Adoption and Kafala

Adoption is the formal, permanent transfer of parental rights to a family other than a child’s own and the formal assumption by that family of all parenting duties for the child. Where a child’s parents are living and their parental rights have not been terminated, they must provide informed consent for adoption. In some countries it is not culturally acceptable to give the parental rights to a non-family member, and therefore alternative long-term care options must be pursued e.g. kinship care. In some Islamic countries, the term ‘Kafala’ in Islamic law is used to describe a situation similar to adoption, but without the severing of family ties, the transference of inheritance rights, or the change of the child’s family name.   

 

Displaying 1 - 10 of 591

Transforming Children's Care Global Collaborative Platform, Child Identity,

This webinar, the fourth in a series from the Transforming Children's Care Global Collaborative Platform, explored the importance of protecting the child’s right to identity in how it is created, how it may be modified and/or falsified in alternative care as well as the need to preserve information about the child’s identity, notably family relations.

JaeRan Kim - Child Abuse & Neglect,

This study sought to understand how intercountry adoptees with adoption discontinuity histories experience legal, relational, and residential permanency losses through the framework of ambiguous loss and trauma.

Heather A. Yarger, Teresa Lind, K. Lee Raby, Lindsay Zajac, Allison Wallin - Child Maltreatment,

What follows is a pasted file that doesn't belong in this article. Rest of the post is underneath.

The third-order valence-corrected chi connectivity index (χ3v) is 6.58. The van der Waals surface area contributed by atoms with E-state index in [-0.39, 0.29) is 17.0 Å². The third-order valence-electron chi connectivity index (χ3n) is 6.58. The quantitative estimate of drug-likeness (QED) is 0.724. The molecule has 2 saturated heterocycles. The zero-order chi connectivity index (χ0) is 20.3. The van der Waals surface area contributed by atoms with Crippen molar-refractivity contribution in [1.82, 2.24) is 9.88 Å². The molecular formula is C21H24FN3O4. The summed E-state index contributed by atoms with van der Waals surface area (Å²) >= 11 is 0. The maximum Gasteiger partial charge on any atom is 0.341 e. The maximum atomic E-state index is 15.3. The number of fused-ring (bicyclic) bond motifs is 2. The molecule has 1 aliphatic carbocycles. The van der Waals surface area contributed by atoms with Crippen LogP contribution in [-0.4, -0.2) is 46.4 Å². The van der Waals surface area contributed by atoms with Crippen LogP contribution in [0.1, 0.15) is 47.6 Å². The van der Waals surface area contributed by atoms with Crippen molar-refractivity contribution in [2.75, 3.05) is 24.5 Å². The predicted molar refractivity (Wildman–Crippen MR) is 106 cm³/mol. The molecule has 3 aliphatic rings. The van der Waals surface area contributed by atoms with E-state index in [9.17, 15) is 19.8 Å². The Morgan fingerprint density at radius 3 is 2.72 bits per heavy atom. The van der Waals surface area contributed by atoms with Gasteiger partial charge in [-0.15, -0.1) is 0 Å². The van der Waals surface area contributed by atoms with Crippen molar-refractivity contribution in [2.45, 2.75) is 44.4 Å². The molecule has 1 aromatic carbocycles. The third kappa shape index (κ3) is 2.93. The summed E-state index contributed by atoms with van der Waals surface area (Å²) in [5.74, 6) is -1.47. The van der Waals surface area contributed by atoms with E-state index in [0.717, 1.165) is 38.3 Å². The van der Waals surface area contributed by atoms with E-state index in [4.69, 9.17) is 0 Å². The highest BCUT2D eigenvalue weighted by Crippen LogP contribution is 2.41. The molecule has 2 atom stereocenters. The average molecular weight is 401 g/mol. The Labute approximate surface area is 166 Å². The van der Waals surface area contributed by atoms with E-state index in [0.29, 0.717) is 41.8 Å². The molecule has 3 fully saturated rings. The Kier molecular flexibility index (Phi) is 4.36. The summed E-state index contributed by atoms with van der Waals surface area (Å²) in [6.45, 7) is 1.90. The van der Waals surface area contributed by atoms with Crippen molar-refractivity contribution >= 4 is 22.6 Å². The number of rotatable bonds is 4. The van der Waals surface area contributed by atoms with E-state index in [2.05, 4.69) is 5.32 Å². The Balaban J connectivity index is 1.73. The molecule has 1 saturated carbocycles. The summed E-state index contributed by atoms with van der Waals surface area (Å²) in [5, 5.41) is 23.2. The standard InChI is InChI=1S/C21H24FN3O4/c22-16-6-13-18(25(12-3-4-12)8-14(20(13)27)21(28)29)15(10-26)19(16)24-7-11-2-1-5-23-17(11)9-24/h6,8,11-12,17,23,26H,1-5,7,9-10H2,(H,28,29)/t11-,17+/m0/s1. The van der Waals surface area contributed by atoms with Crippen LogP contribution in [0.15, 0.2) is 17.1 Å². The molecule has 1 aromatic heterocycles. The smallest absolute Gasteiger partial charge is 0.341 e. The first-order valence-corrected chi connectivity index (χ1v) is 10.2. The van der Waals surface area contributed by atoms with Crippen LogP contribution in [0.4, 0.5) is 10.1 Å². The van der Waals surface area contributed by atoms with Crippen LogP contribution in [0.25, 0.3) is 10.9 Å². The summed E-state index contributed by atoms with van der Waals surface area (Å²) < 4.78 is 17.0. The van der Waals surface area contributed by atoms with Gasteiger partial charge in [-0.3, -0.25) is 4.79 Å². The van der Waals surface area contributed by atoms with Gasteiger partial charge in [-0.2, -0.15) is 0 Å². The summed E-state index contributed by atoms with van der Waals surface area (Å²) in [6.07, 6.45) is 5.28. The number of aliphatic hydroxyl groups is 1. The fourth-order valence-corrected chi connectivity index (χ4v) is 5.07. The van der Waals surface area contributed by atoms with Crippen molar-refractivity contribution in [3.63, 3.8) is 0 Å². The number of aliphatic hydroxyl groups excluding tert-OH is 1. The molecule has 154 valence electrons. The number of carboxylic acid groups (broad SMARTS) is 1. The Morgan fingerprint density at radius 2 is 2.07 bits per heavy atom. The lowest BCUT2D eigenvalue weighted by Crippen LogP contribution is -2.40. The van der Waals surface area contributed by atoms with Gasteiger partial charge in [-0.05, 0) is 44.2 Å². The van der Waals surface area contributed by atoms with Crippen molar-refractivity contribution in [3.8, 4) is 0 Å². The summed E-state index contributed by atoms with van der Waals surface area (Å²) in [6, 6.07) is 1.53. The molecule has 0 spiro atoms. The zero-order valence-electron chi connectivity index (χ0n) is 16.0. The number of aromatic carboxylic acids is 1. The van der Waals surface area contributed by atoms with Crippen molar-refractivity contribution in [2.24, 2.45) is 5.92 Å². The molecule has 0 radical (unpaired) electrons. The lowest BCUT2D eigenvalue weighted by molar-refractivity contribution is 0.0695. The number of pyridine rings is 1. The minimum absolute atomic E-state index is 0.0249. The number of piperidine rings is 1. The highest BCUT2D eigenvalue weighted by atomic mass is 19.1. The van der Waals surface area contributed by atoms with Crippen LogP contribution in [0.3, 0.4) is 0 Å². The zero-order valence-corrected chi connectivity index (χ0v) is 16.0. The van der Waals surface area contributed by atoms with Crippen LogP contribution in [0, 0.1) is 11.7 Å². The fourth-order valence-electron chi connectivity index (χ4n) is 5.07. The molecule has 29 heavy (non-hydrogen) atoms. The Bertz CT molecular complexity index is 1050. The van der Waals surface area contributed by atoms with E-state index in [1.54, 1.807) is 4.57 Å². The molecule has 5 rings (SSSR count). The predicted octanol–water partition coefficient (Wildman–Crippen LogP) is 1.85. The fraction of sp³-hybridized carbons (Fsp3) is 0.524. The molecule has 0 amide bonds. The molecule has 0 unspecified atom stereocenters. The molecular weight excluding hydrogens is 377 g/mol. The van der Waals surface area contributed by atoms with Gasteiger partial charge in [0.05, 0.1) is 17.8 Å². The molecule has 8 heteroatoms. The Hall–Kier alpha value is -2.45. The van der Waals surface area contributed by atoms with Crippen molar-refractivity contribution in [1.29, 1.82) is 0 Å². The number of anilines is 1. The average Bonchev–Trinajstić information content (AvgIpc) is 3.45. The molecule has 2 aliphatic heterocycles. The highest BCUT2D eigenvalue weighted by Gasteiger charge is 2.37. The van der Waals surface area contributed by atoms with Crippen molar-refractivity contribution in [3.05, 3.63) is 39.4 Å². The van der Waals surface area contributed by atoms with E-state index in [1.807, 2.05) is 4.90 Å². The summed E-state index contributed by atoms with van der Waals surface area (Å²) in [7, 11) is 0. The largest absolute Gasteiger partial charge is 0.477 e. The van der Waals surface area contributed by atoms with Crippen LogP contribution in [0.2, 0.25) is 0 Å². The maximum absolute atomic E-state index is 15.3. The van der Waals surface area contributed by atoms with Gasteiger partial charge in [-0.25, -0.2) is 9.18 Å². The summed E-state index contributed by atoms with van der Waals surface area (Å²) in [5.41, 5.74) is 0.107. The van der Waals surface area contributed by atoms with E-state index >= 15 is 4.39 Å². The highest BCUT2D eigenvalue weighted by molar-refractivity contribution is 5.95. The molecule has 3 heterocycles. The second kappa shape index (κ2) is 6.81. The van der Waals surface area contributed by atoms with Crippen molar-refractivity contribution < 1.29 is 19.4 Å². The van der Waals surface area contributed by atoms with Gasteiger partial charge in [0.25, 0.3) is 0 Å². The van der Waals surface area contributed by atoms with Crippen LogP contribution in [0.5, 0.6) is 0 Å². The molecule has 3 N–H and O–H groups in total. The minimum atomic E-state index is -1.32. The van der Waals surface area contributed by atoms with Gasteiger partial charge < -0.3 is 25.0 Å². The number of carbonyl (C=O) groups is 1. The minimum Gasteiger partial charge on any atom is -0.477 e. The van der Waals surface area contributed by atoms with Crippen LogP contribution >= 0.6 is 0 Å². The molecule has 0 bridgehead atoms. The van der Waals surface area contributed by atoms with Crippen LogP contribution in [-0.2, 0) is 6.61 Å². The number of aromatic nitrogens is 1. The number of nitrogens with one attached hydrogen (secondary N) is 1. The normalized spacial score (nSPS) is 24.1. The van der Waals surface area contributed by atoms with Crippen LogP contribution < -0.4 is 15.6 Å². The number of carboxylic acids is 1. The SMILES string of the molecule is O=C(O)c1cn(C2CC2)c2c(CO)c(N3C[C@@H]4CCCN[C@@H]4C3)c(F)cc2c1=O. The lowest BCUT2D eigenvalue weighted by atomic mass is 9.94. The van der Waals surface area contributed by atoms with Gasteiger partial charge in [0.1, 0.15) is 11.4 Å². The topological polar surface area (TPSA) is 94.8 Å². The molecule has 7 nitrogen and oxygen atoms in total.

The current study assessed the efficacy of the Attachment and Biobehavioral Catch-up intervention for reducing behavior problems in 122 children adopted internationally.

Nuria Molano, Esperanza León, Maite Román, Jesús M. Jiménez-Morago, Carmen Moreno - ,

In the present study, the authors explored the adult-child interactions that took place in 116 families from Spain: 28 long-term non-kin foster families, 34 adoptive families, and a community comparison group made up of 54 families.

Ching-Hsuan Lin, Yu-Wen Chen, Chin-Wan Wang, Amy Conley Wright, Margaret Spencer, Sonja Van Wichelen - International Social Work,

This study explores issues on post-adoption services in intercountry adoptions based on the perspectives of adoption professionals from Taiwan and Australia.

Shelley A. Steenrod - Adoption Quarterly,

This paper explores how adoptive parents, with knowledge of exploitation in their own adoptions, are responding emotionally and pragmatically.

AIHW,

Adoptions Australia 2019–20, the 30th report in the series, covers the latest data on adoptions of Australia children and children from overseas, and highlights important trends in the number of adoptions dating back to 1995–96.

Austin J. Blake, Matthew Ruderman, Jill M. Waterman, Audra K. Langley - Child Abuse & Neglect,

The current study aimed to examine effects of pre-adoptive risk on long-term functioning in children adopted from foster care.

Austin J. Blake, Matthew Ruderman, Jill M. Waterman, Audra K. Langley - Child Abuse & Neglect,

The current study aimed to examine effects of pre-adoptive risk on long-term functioning in children adopted from foster care.

Camelia Chowdhury - Adoption & Fostering,

This research focuses on Somalis living in a large English city where there is a significant shortage of Somali foster carers and adopters despite people of Somali heritage comprising a sizeable proportion of the care and city population.